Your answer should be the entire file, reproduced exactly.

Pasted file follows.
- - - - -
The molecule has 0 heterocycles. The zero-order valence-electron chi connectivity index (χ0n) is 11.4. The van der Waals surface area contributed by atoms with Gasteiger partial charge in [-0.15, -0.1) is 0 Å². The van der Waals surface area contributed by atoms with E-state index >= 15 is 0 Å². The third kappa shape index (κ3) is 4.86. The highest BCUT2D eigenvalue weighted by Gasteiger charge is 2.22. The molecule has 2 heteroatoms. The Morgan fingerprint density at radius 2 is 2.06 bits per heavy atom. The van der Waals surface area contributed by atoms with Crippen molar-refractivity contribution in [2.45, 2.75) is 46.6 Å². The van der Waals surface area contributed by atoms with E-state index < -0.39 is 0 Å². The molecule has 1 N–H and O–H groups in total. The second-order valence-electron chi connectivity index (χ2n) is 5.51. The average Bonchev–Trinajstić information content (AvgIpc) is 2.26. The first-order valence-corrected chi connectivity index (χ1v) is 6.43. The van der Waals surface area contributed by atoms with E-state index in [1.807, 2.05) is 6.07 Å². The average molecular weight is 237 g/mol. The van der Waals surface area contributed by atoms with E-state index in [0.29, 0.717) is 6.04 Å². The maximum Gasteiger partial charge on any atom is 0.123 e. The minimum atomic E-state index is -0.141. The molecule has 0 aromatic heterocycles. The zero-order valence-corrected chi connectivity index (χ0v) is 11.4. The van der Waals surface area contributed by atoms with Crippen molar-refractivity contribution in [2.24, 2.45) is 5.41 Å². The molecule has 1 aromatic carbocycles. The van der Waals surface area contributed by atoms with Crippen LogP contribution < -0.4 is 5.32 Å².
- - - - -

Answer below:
The molecule has 0 heterocycles. The zero-order valence-electron chi connectivity index (χ0n) is 11.4. The van der Waals surface area contributed by atoms with Gasteiger partial charge in [-0.15, -0.1) is 0 Å². The van der Waals surface area contributed by atoms with E-state index >= 15 is 0 Å². The third kappa shape index (κ3) is 4.86. The highest BCUT2D eigenvalue weighted by Gasteiger charge is 2.22. The molecule has 2 heteroatoms. The Morgan fingerprint density at radius 2 is 2.06 bits per heavy atom. The van der Waals surface area contributed by atoms with Crippen molar-refractivity contribution in [2.45, 2.75) is 46.6 Å². The van der Waals surface area contributed by atoms with E-state index < -0.39 is 0 Å². The molecule has 1 N–H and O–H groups in total. The second-order valence-electron chi connectivity index (χ2n) is 5.51. The average Bonchev–Trinajstić information content (AvgIpc) is 2.26. The first-order valence-corrected chi connectivity index (χ1v) is 6.43. The van der Waals surface area contributed by atoms with E-state index in [1.807, 2.05) is 6.07 Å². The average molecular weight is 237 g/mol. The van der Waals surface area contributed by atoms with E-state index in [0.29, 0.717) is 6.04 Å². The maximum Gasteiger partial charge on any atom is 0.123 e. The minimum atomic E-state index is -0.141. The molecule has 0 aromatic heterocycles. The zero-order valence-corrected chi connectivity index (χ0v) is 11.4. The van der Waals surface area contributed by atoms with Crippen molar-refractivity contribution in [2.24, 2.45) is 5.41 Å². The molecule has 1 aromatic carbocycles. The van der Waals surface area contributed by atoms with Crippen LogP contribution < -0.4 is 5.32 Å².